Rap Artists Wu-Tang Clan Fight Infinite Goods By Selling One Copy Of Their Next Album... For $1 Million

from the if-you've-got-the-front-rent,-who-cares-about-the-back? dept

There's a lot of discussion at this site about new business models for artists to combat the tendency of infinite goods (digital files) to bring the market price down to as near zero as possible. Seminal rap act Wu-Tang Clan has gone in the opposite direction. Instead of operating around infinite goods, the group is opting to release its next album in an extremely finite quantity.

Somewhere on the outskirts of Marrakech, Morocco, inside a vault housed beneath the shadow of the Atlas Mountains, there sits an engraved silver-and-nickel box with the potential to spawn a shift in the way music is consumed and monetized.

The lustrous container was handcrafted over the course of three months by British-Moroccan artist Yahya, whose works have been commissioned by royal families and business leaders around the world. Soon, it will contain a different sort of art piece: the Wu-Tang Clan’s double-album The Wu – Once Upon A Time In Shaolin, recorded in secret over the past few years.

Like the work of a master Impressionist, it will truly be one-of-a-kind—in lieu of a traditional major label or independent launch, the iconic hip-hop collective will make and sell just one copy of the album. And similar to a Monet or a Degas, the price tag will be a multimillion-dollar figure.
Rather than allow the market to decide how much the album is worth, the Wu-Tang Clan has circumvented that process by predetermining its going price (which eliminates a whole lot of the "market"). But it's not a terrible idea, provided it's able to sell this literally one-of-a-kind album. Securing $1 million up front (and without a label) for an unheard album will allow the group to recoup its costs in short order, rather than having to rely on a slower flow of income. It may work for a group that has achieved nearly legendary status over the course of its career, but it obviously isn't the sort of thing that would work for many recording artists.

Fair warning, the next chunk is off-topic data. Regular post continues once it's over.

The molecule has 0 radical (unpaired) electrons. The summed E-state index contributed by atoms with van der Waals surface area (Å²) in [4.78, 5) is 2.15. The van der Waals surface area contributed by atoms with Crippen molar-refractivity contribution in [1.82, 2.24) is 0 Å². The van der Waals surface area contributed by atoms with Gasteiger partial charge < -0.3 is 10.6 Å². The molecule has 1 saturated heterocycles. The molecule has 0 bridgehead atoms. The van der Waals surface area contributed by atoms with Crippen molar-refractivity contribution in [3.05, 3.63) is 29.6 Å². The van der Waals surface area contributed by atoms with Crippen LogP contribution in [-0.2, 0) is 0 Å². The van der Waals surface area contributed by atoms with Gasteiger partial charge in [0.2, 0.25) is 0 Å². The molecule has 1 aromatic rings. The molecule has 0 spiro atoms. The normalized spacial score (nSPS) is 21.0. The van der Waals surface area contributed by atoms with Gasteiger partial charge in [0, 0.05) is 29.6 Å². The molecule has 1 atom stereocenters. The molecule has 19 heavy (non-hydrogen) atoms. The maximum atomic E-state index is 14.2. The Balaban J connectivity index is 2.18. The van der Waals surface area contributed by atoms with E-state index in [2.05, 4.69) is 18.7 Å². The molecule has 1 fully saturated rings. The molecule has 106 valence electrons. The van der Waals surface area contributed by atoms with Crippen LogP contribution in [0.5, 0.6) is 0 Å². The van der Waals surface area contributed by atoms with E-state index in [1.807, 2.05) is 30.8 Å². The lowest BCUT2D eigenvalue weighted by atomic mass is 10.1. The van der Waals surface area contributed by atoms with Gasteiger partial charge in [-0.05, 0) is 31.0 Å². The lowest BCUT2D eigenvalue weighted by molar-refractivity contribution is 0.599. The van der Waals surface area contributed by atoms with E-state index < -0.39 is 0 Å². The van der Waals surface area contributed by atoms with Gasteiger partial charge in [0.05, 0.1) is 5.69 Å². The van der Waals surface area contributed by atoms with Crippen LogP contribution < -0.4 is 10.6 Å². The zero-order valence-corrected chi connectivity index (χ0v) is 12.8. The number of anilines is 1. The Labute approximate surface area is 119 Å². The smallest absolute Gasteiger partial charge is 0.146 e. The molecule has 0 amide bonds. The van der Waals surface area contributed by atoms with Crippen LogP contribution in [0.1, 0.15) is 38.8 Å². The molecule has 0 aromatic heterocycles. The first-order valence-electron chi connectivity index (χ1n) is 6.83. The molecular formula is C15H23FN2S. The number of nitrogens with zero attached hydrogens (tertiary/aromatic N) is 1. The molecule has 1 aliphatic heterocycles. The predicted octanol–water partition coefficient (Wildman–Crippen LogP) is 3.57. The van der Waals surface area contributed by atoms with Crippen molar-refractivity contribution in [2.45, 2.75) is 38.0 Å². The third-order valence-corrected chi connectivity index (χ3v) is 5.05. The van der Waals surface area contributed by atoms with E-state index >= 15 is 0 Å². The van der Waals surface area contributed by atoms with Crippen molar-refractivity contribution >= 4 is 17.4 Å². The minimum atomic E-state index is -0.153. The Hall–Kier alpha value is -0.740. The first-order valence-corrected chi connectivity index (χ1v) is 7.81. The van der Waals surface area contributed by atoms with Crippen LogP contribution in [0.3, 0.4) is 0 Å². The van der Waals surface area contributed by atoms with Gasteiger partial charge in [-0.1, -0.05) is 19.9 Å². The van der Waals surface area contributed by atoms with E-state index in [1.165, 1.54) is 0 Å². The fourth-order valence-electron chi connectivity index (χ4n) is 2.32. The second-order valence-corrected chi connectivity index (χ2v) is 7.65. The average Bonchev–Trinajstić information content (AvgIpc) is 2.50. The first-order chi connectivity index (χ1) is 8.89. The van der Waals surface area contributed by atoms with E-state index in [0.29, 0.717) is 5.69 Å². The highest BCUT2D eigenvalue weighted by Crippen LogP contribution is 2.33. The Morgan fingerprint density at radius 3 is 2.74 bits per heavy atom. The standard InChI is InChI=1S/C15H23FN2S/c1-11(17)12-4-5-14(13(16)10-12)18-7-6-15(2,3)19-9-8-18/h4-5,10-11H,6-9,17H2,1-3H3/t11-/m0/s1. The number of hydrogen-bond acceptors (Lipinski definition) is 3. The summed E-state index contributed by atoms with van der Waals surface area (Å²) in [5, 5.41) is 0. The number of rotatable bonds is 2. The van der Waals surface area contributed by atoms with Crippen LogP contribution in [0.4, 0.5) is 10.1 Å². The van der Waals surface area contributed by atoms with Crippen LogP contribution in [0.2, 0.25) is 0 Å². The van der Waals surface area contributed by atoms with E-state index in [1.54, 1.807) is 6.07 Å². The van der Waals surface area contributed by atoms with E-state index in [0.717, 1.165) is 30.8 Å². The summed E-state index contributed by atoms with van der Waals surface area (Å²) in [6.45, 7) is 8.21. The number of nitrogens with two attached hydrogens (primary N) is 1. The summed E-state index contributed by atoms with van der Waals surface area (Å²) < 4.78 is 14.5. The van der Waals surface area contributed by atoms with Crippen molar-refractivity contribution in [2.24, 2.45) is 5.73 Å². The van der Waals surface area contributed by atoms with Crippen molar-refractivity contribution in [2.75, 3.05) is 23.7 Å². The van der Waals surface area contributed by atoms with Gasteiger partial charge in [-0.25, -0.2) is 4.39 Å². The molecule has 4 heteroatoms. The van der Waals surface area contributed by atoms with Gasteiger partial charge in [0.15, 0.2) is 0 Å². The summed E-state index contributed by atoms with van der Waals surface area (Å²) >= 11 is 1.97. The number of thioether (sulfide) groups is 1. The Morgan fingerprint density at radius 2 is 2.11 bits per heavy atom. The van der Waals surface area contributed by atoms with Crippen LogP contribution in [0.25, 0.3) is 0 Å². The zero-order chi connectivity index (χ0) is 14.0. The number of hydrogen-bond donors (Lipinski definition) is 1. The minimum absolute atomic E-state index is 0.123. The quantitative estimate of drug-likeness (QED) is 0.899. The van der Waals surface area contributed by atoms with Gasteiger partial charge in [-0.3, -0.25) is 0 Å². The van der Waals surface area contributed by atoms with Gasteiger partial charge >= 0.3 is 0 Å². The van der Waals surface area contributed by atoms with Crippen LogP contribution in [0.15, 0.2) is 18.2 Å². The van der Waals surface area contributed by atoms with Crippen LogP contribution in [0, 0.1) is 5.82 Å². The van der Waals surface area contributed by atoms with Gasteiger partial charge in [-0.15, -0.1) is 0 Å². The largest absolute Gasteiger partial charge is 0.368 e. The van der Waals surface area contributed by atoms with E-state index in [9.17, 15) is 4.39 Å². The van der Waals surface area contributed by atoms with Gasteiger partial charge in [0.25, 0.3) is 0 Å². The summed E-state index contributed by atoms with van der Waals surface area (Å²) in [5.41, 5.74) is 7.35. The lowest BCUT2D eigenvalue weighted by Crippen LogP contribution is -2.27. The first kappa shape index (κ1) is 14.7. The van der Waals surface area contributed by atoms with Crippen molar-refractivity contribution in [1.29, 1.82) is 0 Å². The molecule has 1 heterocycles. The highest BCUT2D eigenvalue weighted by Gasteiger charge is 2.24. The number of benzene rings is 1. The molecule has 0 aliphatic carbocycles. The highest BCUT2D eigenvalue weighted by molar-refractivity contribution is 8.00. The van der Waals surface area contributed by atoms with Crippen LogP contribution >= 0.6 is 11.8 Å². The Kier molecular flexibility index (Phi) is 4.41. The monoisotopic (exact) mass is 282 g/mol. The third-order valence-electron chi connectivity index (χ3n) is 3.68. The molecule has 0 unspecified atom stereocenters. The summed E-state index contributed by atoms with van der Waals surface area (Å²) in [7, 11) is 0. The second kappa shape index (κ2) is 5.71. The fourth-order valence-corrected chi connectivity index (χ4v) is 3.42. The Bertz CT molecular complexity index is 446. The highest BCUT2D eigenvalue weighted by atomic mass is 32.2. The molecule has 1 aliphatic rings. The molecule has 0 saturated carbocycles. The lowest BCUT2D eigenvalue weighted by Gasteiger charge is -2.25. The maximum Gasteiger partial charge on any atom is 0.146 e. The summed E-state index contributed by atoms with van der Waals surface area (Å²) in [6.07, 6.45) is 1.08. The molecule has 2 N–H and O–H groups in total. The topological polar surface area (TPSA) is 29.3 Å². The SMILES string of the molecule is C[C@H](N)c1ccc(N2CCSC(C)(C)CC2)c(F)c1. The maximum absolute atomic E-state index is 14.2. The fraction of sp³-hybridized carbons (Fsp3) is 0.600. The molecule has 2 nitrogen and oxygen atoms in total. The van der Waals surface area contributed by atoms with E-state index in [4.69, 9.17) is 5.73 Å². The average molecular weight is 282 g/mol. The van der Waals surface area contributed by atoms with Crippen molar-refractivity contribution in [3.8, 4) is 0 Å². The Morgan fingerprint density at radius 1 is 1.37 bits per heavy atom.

But this isn't the only revenue stream. The Clan has another offering that will put even more money in its pockets, but it's also one that could possibly undermine the million-dollar sale.
According to RZA and the album’s main producer Tarik “Cilvaringz” Azzougarh, a Morocco-based part of Wu-Tang’s extended family, the plan is to first take Once Upon A Time In Shaolin on a “tour” through museums, galleries, festivals and the like. Just like a high-profile exhibit at a major institution, there will be a cost to attend, likely in the $30-$50 range.
Visitors will go through heavy security to ensure that recording devices aren’t smuggled in; as an extra precaution, they’ll likely have to listen to the 128-minute album’s 31 songs on headphones provided by the venue. As Cilvaringz puts it: “One leak of this thing nullifies the entire concept.”
The group says this is an attempt at "reconsidering music as art." That's the kind of statement that punches the right buttons for creators who feel the internet has robbed them of the ability to make a living, but it's ultimately as substance-free as any other justification for charging a steep price for infinite goods. This is the sort of statement you can make when a $1 million payoff assures you of success even without album sales. This won't force a reconsideration of music by the general public. This will only put the new album into the realm of the unattainable, which makes it a luxury good, rather than an artistic statement.

But all in all, it's not a terrible plan. If the album leaks beforehand, some well-heeled fan may still pick up the tab to get the only legitimate copy of this album, along with its handcrafted storage case. If, by some miracle, the album is purchased and never leaks, someone out there will own the best-kept musical secret of all time. But chances are, the album will make its way to the internet eventually, even if leaks are prevented. People love sharing art, even if they paid $1 million for it.

Filed Under: art, music, scarcity, wu-tang clan


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  1. icon
    btrussell (profile), 27 Mar 2014 @ 5:15pm

    Re: Re:

    "This album is worth 1 million I agree, probably more, in fact..."

    How do you know this? Have you heard it already?

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